ORLANDO – There are plenty of gift items to consider giving loved ones this holiday season, from electronics to clothing to gift cards.
If one county agency does its job well, there could be another possible option: a new cat or dog.
During the month of September the Animal Services offices in
Orange, Seminole and Osceola counties, and the Pet Alliance of Greater Orlando, are teaming up to host a Central Florida shelter pet adoption special.
During the remainder of this month, the four shelters are reducing adoption fees for dogs and cats to $12. The program has been dubbed, appropriately enough, a “Home for the Holidays” deal to “will help spread awareness for the homeless shelter pets who are ready to find a new family,” noted Carolina Devine, the marketing and public relations coordinator for
Orange County Animal Services, in a news release about the program.
The goal, Devine added, is to ultimately adopt out a total of 2,000 animals from the participating shelters, and they’re also making animals that are available for adoption viewable on each participating organization’s web site.
If a local resident is browsing one of those sites and sees an animal that they fall in love with, they can contact the shelter individually, Devine noted.
for specific information about a particular adoptable dog or cat.
Dil Luther, the division manager for Orange County Animal Services, added, “While every animal in our shelter is warm and well taken care of this holiday season, we know they would rather be snuggling with a new family in a cozy home. We encourage everyone who is ready for the life-long commitment of owning a pet to adopt this holiday season and experience the unconditional love they have to offer.”
Kim Staton, director of the Osceola County Animal Services , agreed, and added, “We want all the participating shelters to be empty for Christmas. That would be a huge gift to the animals and community.”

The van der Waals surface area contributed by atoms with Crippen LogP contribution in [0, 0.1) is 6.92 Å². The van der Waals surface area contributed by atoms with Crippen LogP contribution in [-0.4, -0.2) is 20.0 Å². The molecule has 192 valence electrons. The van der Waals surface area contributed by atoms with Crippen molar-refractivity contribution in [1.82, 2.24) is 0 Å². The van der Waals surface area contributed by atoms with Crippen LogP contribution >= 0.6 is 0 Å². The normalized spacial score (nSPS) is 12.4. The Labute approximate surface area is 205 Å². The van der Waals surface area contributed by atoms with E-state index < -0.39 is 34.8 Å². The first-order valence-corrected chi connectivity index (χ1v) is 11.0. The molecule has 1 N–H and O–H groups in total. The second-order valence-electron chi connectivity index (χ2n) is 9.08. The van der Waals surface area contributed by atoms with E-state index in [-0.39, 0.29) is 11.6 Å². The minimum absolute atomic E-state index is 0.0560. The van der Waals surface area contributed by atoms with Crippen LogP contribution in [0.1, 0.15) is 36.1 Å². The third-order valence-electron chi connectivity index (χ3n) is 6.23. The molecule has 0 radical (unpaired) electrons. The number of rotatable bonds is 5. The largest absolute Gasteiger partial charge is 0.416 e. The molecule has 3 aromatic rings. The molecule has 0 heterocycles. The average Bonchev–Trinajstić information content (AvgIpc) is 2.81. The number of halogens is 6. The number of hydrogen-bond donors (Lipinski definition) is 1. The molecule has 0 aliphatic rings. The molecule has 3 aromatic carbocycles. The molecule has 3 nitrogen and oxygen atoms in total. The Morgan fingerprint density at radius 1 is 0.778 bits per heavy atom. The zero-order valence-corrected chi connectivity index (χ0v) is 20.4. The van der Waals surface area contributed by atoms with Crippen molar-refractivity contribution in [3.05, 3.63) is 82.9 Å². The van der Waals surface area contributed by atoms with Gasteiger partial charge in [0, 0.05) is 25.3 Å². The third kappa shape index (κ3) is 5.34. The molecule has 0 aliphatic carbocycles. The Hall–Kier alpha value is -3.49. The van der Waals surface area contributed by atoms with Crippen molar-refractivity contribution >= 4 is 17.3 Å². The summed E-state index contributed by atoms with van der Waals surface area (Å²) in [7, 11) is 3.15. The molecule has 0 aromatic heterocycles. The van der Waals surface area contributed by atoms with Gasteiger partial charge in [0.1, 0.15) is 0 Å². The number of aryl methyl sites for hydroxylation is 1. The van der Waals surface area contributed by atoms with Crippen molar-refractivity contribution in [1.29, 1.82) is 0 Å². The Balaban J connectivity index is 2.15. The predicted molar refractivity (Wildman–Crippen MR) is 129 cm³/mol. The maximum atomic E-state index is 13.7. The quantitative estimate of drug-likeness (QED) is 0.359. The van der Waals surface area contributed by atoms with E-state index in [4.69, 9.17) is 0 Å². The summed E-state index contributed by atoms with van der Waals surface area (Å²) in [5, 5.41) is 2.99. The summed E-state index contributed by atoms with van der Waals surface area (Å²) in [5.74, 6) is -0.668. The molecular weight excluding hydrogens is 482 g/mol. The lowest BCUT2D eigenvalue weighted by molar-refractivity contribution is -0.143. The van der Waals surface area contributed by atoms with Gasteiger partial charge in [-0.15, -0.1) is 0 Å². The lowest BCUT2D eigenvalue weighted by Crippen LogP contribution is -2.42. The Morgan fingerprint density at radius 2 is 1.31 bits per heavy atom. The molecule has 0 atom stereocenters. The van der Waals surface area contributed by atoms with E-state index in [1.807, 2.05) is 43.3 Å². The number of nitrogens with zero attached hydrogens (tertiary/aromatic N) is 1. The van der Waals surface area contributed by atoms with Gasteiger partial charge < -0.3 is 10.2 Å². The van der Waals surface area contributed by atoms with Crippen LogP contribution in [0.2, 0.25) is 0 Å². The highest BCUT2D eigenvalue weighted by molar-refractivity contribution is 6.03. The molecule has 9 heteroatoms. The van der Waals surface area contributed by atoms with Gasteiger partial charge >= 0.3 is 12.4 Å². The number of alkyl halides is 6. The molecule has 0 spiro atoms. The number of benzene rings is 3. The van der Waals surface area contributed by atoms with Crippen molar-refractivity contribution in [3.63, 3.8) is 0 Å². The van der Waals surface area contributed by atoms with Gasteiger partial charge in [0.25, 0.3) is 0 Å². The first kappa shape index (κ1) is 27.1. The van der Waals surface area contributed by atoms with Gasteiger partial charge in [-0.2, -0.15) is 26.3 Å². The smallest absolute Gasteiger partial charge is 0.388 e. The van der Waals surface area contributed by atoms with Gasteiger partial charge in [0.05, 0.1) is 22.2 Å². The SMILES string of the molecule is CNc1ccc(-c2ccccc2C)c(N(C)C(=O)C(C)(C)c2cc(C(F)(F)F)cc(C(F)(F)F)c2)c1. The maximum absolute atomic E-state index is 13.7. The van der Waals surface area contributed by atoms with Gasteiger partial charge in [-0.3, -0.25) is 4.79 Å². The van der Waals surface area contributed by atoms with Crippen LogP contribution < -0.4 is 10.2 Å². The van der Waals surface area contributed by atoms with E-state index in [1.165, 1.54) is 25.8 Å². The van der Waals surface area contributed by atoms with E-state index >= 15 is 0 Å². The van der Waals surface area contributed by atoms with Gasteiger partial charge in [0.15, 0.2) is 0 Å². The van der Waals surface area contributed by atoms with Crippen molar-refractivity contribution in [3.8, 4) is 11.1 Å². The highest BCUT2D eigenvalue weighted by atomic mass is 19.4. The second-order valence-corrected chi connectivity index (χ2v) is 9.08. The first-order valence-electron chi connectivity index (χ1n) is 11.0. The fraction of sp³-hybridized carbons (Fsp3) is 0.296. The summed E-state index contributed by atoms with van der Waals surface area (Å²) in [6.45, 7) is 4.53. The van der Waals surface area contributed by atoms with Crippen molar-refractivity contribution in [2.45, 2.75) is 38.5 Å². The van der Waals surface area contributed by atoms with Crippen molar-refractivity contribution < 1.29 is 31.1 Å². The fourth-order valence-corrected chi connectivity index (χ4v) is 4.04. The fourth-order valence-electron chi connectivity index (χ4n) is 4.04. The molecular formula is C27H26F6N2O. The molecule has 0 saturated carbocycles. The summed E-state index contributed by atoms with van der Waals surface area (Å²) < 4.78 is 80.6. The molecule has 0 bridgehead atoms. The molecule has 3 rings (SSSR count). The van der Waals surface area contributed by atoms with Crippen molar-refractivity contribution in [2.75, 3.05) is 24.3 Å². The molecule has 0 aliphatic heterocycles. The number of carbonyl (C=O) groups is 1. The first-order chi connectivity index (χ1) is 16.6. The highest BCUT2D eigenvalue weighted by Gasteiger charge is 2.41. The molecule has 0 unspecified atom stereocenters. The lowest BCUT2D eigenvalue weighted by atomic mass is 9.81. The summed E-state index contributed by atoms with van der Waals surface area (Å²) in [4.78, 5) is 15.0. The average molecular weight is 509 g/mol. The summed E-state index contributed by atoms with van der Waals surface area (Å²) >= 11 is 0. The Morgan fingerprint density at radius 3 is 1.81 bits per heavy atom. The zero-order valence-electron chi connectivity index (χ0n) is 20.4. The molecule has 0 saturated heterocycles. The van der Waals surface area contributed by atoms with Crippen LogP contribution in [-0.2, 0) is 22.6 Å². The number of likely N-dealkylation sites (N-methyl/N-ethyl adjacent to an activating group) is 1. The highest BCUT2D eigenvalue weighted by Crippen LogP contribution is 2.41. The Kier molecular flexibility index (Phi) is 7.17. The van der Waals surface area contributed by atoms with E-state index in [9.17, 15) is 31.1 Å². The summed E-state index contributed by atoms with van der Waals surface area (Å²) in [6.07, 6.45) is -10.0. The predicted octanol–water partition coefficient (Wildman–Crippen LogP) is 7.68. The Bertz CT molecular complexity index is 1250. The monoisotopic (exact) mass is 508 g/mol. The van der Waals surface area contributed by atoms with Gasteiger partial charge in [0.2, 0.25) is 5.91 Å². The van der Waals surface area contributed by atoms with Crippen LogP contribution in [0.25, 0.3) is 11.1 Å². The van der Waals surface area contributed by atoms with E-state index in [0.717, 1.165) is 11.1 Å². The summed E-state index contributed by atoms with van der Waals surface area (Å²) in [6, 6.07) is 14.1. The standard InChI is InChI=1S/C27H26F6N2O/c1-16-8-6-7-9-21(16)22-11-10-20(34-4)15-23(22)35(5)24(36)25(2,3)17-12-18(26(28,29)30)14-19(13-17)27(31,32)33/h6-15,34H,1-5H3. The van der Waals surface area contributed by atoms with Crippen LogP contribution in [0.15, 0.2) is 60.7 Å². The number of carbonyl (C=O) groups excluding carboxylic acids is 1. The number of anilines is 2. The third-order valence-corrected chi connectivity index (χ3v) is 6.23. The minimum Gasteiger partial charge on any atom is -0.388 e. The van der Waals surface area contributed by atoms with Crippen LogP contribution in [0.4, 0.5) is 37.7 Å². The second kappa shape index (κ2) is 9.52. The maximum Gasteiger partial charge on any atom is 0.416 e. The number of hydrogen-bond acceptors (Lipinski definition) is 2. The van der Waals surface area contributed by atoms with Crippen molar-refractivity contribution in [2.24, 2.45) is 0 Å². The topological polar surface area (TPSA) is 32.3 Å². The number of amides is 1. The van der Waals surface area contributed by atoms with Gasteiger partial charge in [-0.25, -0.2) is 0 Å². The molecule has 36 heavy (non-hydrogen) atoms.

Fraily Rodriguez, vice-president of the Pet Alliance of Greater Orlando, added that there is a continued problem with the uncontrolled breeding of dogs and cats – which includes the selling of puppies and kittens online and in stores if they have not been spayed or neutered first. Without this safeguard, Rodriguez added, this situation contributes to animal homelessness.
Animals adopted from shelters, on the other hand, are first spayed or neutered, completely vaccinated, microchipped for identification, and examined by a veterinarian.
“The homeless animal crisis tragically impacts all of Central Florida,” Rodriguez said. “Area animal shelters have aligned with the single focus of saving lives this holiday season and we are asking the community to do its part by adopting a dog or cat.”
Bob Hunter, Seminole County’s Animal Services manager, said people need to act fast before the holidays are over.
“This holiday season,” he said, “please consider bringing home a very special gift from our family to yours – a lovable shelter pet. Open your heart and your home to our partnership pets, and you’ll be making a difference in both of your lives.”
Michael Freeman is an Orlando journalist, playwright and author of the book “Bloody Rabbit”. Contact him at Freelineorlando@gmail.com..